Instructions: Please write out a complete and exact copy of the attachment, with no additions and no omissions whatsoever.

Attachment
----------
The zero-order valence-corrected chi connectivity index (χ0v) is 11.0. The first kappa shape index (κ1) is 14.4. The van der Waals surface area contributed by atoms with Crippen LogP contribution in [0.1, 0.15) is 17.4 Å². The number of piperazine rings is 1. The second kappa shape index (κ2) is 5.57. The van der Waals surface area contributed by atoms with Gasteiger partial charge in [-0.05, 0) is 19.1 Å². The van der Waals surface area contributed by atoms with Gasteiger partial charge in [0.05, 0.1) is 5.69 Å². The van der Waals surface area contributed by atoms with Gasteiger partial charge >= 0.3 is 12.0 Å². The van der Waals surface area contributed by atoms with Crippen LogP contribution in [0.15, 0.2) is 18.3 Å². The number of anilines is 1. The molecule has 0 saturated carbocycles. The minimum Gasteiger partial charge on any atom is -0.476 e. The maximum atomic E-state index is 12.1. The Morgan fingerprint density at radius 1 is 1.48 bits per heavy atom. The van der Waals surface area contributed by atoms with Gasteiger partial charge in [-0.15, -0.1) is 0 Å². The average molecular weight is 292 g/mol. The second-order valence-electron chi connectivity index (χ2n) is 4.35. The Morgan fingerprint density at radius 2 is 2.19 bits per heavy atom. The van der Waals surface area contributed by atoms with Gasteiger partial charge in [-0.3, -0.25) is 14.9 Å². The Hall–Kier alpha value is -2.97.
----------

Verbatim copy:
The zero-order valence-corrected chi connectivity index (χ0v) is 11.0. The first kappa shape index (κ1) is 14.4. The van der Waals surface area contributed by atoms with Crippen LogP contribution in [0.1, 0.15) is 17.4 Å². The number of piperazine rings is 1. The second kappa shape index (κ2) is 5.57. The van der Waals surface area contributed by atoms with Gasteiger partial charge in [-0.05, 0) is 19.1 Å². The van der Waals surface area contributed by atoms with Gasteiger partial charge in [0.05, 0.1) is 5.69 Å². The van der Waals surface area contributed by atoms with Gasteiger partial charge >= 0.3 is 12.0 Å². The van der Waals surface area contributed by atoms with Crippen LogP contribution in [0.15, 0.2) is 18.3 Å². The number of anilines is 1. The molecule has 0 saturated carbocycles. The minimum Gasteiger partial charge on any atom is -0.476 e. The maximum atomic E-state index is 12.1. The Morgan fingerprint density at radius 1 is 1.48 bits per heavy atom. The van der Waals surface area contributed by atoms with Gasteiger partial charge in [-0.15, -0.1) is 0 Å². The average molecular weight is 292 g/mol. The second-order valence-electron chi connectivity index (χ2n) is 4.35. The Morgan fingerprint density at radius 2 is 2.19 bits per heavy atom. The van der Waals surface area contributed by atoms with Gasteiger partial charge in [-0.3, -0.25) is 14.9 Å². The Hall–Kier alpha value is -2.97.